The state government will soon come out with a policy to regularise a section of the 9,000 occupants who have been living illegally in the 56 transit camps of the Maharashtra Housing and Area Development Authority (MHADA) in Mumbai.
In his statement before the Legislative Council, Minister of State for Housing Sachin Ahir said he would discuss the issue with Chief Minister Prithviraj Chavan and finalise a policy. He pointed out that there were three kinds of illegal residents in the 21,135 transit tenements — those who have been sold a house by the original tenant and even have a registered agreement in their names; those who bought a house through an agent in collusion with MHADA’s rent collectors; and those who have encroached by breaking into locked rooms.
“Those in the first two categories need to be considered for some sort of regularisation on humanitarian grounds while those who have brazenly encroached need to be evicted,” said Ahir. The minister was responding to a question raised on the floor of the House by Leader of the Opposition Vinod Tawde (BJP) who said the encroachers had refused to pay the Rs 3,000 monthly rent that MHADA decided to charge in 2010.
According to a survey done by MHADA’s Mumbai Repair and Reconstruction Board, almost half the occupants in the transit camps stretching from Colaba to Dahisar are illegal. These camps are meant to provide temporary accommodation to those residents of the 19,000-odd old and dilapidated buildings in the island city who are forced to stay away from their rundown houses until it is reconstructed. MHADA collects a paltry cess from such privately-owned buildings in return of attending to its repairs. However, in several cases, residents, once they move back into their reconstructed buildings, sell off their transit house to another person and in some cases the tenements are sold with the alleged collusion of MHADA officials.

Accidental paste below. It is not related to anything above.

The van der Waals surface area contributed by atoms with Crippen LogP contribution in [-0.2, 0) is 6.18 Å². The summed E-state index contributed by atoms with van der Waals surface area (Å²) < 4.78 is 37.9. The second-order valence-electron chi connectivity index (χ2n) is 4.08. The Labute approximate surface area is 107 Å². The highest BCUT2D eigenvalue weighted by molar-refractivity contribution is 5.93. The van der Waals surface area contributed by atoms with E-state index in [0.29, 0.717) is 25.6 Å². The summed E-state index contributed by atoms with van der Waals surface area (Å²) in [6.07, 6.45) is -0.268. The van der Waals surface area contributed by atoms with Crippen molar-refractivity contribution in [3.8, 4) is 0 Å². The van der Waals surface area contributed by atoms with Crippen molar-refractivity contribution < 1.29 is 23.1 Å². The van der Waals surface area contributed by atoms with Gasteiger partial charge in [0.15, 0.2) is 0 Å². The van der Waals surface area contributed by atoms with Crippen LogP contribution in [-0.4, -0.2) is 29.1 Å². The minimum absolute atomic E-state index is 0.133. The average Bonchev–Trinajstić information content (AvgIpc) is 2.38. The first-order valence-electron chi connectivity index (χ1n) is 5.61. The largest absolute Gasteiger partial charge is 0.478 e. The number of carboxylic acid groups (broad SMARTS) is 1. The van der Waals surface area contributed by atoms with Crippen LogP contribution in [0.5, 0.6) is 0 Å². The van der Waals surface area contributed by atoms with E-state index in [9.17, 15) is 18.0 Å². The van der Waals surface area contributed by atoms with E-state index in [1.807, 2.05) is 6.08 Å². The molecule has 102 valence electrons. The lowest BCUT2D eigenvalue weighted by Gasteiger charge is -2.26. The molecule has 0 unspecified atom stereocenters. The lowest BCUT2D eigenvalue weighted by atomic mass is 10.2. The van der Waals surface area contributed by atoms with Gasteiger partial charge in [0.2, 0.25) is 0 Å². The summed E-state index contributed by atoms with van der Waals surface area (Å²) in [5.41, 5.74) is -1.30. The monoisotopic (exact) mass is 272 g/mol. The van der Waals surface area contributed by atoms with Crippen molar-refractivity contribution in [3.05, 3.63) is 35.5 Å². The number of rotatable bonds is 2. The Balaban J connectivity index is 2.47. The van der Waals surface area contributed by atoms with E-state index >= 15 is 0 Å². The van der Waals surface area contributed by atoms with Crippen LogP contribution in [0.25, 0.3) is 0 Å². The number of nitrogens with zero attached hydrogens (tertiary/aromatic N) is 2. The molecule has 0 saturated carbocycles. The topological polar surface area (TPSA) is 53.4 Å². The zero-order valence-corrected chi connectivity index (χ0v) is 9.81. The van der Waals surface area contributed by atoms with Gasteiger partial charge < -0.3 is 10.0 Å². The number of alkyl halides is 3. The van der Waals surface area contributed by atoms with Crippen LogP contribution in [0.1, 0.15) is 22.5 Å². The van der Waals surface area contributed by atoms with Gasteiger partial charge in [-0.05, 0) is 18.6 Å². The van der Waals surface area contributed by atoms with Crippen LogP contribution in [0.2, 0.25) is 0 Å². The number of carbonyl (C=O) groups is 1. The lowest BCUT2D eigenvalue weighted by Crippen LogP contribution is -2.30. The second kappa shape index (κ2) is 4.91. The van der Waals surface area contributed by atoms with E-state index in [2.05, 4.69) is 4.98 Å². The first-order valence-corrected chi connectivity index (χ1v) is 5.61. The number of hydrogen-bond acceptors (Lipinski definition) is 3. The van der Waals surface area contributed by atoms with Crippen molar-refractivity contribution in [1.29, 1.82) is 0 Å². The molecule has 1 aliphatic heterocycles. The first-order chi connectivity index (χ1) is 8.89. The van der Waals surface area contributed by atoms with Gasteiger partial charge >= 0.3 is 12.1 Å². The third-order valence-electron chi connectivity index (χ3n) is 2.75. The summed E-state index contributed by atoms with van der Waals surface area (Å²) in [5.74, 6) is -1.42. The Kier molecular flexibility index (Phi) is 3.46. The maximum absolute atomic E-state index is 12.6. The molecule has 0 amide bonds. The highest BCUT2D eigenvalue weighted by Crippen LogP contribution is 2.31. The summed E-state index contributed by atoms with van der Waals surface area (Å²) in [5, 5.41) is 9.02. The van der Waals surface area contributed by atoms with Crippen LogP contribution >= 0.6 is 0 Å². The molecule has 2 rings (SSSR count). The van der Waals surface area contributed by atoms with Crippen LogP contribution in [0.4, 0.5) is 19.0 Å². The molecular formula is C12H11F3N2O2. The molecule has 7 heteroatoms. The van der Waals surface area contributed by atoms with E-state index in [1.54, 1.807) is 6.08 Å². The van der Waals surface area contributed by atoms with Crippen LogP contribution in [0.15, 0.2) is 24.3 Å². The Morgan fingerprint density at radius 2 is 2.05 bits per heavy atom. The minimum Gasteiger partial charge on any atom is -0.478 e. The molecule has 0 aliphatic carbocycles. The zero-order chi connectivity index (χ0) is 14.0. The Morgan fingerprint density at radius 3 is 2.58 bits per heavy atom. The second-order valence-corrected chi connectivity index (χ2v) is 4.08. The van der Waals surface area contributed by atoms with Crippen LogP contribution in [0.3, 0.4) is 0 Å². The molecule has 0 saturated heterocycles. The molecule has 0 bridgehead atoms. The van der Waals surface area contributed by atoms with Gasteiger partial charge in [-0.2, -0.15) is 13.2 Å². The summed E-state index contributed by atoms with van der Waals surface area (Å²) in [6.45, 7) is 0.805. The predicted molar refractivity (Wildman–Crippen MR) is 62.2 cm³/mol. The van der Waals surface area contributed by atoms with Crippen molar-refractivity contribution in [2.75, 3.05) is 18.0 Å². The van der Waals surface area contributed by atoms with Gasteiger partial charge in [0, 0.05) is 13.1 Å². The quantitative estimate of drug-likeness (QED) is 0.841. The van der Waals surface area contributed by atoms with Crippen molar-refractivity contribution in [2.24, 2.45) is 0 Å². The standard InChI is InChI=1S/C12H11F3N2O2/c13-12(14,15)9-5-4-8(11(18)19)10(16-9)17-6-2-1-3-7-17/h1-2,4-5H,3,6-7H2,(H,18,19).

Also, many of the original residents continue to languish in the transit tenements for decades together as their original building is never redeveloped owing to certain restrictions imposed by the island city’s typically small plots or coastal regulation zone rules. BJP’s Ashish Shelar said while those living in slums were provided protection and given free houses, such tenants, despite paying a repair cess to MHADA, do not get a permanent house when the transit camp is taken up for redevelopment.
In his reply, Ahir said slum residents had protection under the Slum Act while those living in cessed buildings were tenants of private landlords and not that of the state’s. He, however, assured the House that the government would look into ways through which such families could be rehabilitated in the redeveloped transit camps.
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